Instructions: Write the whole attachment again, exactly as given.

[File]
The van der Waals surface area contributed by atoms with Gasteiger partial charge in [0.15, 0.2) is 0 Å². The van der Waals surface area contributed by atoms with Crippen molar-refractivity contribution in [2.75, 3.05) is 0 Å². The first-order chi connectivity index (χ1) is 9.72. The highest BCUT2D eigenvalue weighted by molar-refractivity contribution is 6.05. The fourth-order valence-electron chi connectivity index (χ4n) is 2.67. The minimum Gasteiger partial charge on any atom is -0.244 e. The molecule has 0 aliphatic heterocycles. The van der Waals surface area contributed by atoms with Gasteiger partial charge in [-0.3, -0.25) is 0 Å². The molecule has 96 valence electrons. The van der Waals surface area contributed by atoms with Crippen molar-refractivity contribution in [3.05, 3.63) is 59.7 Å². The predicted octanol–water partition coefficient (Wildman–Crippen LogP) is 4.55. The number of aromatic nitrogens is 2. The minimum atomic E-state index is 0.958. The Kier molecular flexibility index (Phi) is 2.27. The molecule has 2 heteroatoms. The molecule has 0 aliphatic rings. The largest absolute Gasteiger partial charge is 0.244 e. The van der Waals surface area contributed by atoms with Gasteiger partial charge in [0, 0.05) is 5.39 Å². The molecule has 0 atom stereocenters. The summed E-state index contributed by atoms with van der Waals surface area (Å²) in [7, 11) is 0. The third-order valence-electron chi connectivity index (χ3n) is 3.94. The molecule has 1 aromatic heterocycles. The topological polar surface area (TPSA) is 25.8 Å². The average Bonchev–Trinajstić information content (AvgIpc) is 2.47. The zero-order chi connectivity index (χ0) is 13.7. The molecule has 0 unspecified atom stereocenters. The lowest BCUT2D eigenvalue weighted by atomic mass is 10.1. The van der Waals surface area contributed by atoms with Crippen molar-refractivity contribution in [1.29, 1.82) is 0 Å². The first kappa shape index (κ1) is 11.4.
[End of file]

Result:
The van der Waals surface area contributed by atoms with Gasteiger partial charge in [0.15, 0.2) is 0 Å². The van der Waals surface area contributed by atoms with Crippen molar-refractivity contribution in [2.75, 3.05) is 0 Å². The first-order chi connectivity index (χ1) is 9.72. The highest BCUT2D eigenvalue weighted by molar-refractivity contribution is 6.05. The fourth-order valence-electron chi connectivity index (χ4n) is 2.67. The minimum Gasteiger partial charge on any atom is -0.244 e. The molecule has 0 aliphatic heterocycles. The van der Waals surface area contributed by atoms with Gasteiger partial charge in [-0.3, -0.25) is 0 Å². The molecule has 96 valence electrons. The van der Waals surface area contributed by atoms with Crippen molar-refractivity contribution in [3.05, 3.63) is 59.7 Å². The predicted octanol–water partition coefficient (Wildman–Crippen LogP) is 4.55. The number of aromatic nitrogens is 2. The minimum atomic E-state index is 0.958. The Kier molecular flexibility index (Phi) is 2.27. The molecule has 2 heteroatoms. The molecule has 0 aliphatic rings. The largest absolute Gasteiger partial charge is 0.244 e. The van der Waals surface area contributed by atoms with Gasteiger partial charge in [0, 0.05) is 5.39 Å². The molecule has 0 atom stereocenters. The summed E-state index contributed by atoms with van der Waals surface area (Å²) in [7, 11) is 0. The third-order valence-electron chi connectivity index (χ3n) is 3.94. The molecule has 1 aromatic heterocycles. The topological polar surface area (TPSA) is 25.8 Å². The average Bonchev–Trinajstić information content (AvgIpc) is 2.47. The zero-order chi connectivity index (χ0) is 13.7. The molecule has 0 unspecified atom stereocenters. The lowest BCUT2D eigenvalue weighted by atomic mass is 10.1. The van der Waals surface area contributed by atoms with Crippen molar-refractivity contribution in [1.29, 1.82) is 0 Å². The first kappa shape index (κ1) is 11.4.